Grand jury to hear evidence in shooting death

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By Robin Bass

The murder case against Raymond Revard will be heard by a Spencer County Grand Jury, said District Judge Linda Armstrong at a preliminary hearing Friday, after she determined there was sufficient evidence to proceed.

Revard, 41, was charged in the alleged shooting death of his wife, thirty-nine-year-old Lea Revard, following an incident that occurred at their Normandy Station Road home January 14. Emergency personnel responded to a 9-1-1 call that day from a man who stated his wife had shot herself in the head. When police arrived at the scene, they found Revard kneeling down in the kitchen holding a dish towel to his wife’s wound. Spencer County Sheriff Steve Coulter said deputies became suspicious when Revard’s statements did not match evidence found at the scene.

At the preliminary hearing Friday, Deputy Russ Cranmer, lead detective for Spencer County Sheriff’s Department, presented testimony that the angle of Lea Revard’s wound could not have been self-inflicted. The entry wound suggested that she was shot from the back, at the base of her head and just left of center. The exit wound was at her left temple – a difficult feat for someone right-handed, said Cranmer.

“The angle of the trajectory is pretty strong evidence,” said Armstrong, when asked for an explanation of her ruling by defense attorney Stephen Miller.

Armstrong said other factors in her decisions were that Revard was the only other person home at the time of the incident and there were no allegations that an intruder could have been responsible.  In addition to the murder charge, Revard has been charged with tampering with physical evidence.

Cranmer said that deputies found evidence of blood on the shower curtain, in the shower and bloody clothes in the laundry hamper which led them to believe someone had taken a shower sometime before they arrived. Cranmer also said a hand-written note on the kitchen table appeared to be laying on top of other papers that were splattered with blood and bone fragments.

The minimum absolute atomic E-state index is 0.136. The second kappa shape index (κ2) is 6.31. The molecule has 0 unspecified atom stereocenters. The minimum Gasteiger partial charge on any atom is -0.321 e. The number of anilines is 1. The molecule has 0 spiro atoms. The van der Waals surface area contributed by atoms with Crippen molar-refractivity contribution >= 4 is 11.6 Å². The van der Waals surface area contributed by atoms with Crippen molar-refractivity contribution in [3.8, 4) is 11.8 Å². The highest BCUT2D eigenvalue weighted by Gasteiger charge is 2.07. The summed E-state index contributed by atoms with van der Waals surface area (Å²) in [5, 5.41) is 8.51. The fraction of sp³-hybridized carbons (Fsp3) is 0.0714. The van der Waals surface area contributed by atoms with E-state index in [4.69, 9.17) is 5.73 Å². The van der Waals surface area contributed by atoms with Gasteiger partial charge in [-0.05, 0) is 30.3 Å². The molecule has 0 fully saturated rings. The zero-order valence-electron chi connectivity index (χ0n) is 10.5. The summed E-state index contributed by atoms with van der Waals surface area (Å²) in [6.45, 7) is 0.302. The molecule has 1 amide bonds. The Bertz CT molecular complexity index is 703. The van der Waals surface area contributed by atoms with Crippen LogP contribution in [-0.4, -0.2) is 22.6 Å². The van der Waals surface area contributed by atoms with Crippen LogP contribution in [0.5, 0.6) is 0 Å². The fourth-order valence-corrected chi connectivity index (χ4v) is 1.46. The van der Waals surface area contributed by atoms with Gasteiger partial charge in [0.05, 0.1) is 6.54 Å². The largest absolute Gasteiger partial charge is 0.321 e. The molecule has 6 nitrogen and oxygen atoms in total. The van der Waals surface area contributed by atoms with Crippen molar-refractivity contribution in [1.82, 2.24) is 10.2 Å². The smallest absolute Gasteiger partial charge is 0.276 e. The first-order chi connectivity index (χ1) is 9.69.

When asked to recall what the note said, Cranmer said he could not remember exactly but “it was something like, I’m sorry about everything. Tell the children I’m sorry. I just don’t want to continue in pain every day.”

Cranmer said statements from Lea Revard’s parents suggested that their daughter wrote notes when she was upset with her husband. Cranmer said he has not confirmed that the note found on the kitchen table was written by Lea Revard, but that similar notes were found in a night stand. Cranmer said the notes found were not dated.

Miller asked Cranmer a series of questions in what could have been an attempt to have the charges dismissed. Commonwealth Attorney Laura Donnell accused Miller of seeking discovery, or fishing for information he could use in a trial.

Some of those questions were:

• If police knew for certain all the doors to the Revards’ home were securely locked?

• If Revard was a murder suspect, why did police allow him to go to the hospital to see his wife?

• Did police take into consideration Revard was holding a towel on his wife’s wound when they asked him to participate in a gunshot residue test?

• Did police know that Lea Revard was taking 18 different psychotropic drugs and had an appointment with a psychologist that day?

Psychotropic drugs are any substance that affects the central nervous system, and can cause a variety of changes in behavior or perception. Caffeine is considered a mild psychotropic, or psychoactive, substance – so are alcohol, nicotine and numerous illegal drugs and stimulants. Psychotropic drugs affecting mood include antidepressants, antipsychotics, mood stabilizers and tranquilizers.

Cranmer said initial toxicology reports indicated that Lea Revard had aspirin and one other unknown medication in her system.

In the motion for bond reduction, Miller argued that Revard is a rooted member of society having lived seven years in Spencer County and an employee of Ford for the past 11 years. Revard’s entire criminal record consists of one speeding ticket for which he went to traffic school, said the defense attorney. Miller also said that if Revard does not return to work he would likely lose health care coverage for his two children, one of which suffers from asthma.

Armstrong denied Miller’s request to reduced Revard’s bond from $500,000 to $250,000. She said her ruling to keep the bond amount the same was due to the seriousness of the charges.